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Is Doctor Who political?

McKee, Alan (2004) Is Doctor Who political? European Journal of Cultural Studies, 7(2), pp. 201-217.

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Abstract

This article presents the results of a research project which investigated the vernacular political philosophy of the television program Doctor Who. Fans were asked about their political thinking, their interpretations of the politics of that program, and the relationship between these two. The results contribute to a cultural history of the political natures of different kinds of texts. These television viewers are revealed to be well able to articulate their own political thinking, and to argue cogently that Doctor Who is not useful for that thinking. The politics of this group range from self-nominated Marxist to extreme right-wing; and their interpretations of the program's politics, when they are asked to produce them, are similarly wide ranging. It seems that the program does not function as vernacular political philosophy. This has implications for thinking about the 'ideology' of popular texts.

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ID Code: 14617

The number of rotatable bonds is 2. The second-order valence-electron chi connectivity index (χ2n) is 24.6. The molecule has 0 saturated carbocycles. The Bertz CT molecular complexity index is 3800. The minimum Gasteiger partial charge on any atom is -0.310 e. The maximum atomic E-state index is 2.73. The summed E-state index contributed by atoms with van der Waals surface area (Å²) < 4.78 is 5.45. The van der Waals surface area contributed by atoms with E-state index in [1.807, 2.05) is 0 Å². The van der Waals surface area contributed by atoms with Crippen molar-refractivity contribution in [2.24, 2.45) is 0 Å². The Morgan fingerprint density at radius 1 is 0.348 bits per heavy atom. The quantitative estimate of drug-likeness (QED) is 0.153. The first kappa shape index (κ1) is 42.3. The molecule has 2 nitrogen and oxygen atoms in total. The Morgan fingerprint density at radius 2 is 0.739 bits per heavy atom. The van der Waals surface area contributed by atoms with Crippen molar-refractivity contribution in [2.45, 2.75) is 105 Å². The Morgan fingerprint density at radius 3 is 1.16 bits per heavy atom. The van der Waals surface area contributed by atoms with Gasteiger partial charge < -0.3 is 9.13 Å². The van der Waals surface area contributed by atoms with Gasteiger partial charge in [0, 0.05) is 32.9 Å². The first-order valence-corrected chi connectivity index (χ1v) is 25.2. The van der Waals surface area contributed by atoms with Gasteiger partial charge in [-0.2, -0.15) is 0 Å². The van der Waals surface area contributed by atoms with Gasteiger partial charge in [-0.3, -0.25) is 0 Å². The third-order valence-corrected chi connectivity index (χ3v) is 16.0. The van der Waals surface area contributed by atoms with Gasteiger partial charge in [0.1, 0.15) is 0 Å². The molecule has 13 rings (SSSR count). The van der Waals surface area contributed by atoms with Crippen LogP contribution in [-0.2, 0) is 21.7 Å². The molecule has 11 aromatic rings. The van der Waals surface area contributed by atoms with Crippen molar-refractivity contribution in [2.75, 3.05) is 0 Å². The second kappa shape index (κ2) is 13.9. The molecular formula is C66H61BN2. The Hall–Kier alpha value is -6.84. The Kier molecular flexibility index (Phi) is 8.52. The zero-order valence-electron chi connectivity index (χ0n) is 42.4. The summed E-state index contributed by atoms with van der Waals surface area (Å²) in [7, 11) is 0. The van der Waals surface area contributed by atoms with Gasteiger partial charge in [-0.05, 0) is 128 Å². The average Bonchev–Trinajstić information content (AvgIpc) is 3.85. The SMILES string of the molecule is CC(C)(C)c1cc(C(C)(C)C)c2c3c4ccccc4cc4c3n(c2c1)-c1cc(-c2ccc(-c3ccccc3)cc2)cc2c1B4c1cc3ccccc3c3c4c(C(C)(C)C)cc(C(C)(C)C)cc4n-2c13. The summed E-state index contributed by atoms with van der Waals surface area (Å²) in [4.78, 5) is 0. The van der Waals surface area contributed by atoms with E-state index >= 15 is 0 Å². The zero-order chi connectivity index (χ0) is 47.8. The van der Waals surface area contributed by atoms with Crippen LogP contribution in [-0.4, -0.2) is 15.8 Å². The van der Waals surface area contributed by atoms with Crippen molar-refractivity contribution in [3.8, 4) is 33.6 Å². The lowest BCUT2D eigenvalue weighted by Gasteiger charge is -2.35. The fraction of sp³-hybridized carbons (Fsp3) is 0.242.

Item Type: Journal Article
Keywords: Doctor Who, Vernacular theory, Ideology, Politics, Interviews, Textual analysis, Fans, Television, Popular culture
DOI: 10.1177/1367549404042494
ISSN: 1367-5494
Subjects: Australian and New Zealand Standard Research Classification > LANGUAGES COMMUNICATION AND CULTURE (200000) > CULTURAL STUDIES (200200) > Screen and Media Culture (200212)
Australian and New Zealand Standard Research Classification > PHILOSOPHY AND RELIGIOUS STUDIES (220000) > PHILOSOPHY (220300) > Philosophy not elsewhere classified (220399)
Australian and New Zealand Standard Research Classification > LANGUAGES COMMUNICATION AND CULTURE (200000) > CULTURAL STUDIES (200200) > Consumption and Everyday Life (200203)
Divisions: Current > Research Centres > CRC Integrated Engineering Asset Management (CIEAM)
Current > QUT Faculties and Divisions > Creative Industries Faculty
Copyright Owner: Copyright 2004 Sage Publications
Copyright Statement: The final, definitive version of this article has been published in the Journal, <European Journal of Cultural Studies 7(2):pp. 201-217., 2004 © <SAGE Publications Ltd > by SAGE Publications Ltd at the <European Journal of Cultural Studies> page: http://ecs.sagepub.com/
Deposited On: 02 Sep 2008
Last Modified: 29 Feb 2012 23:19

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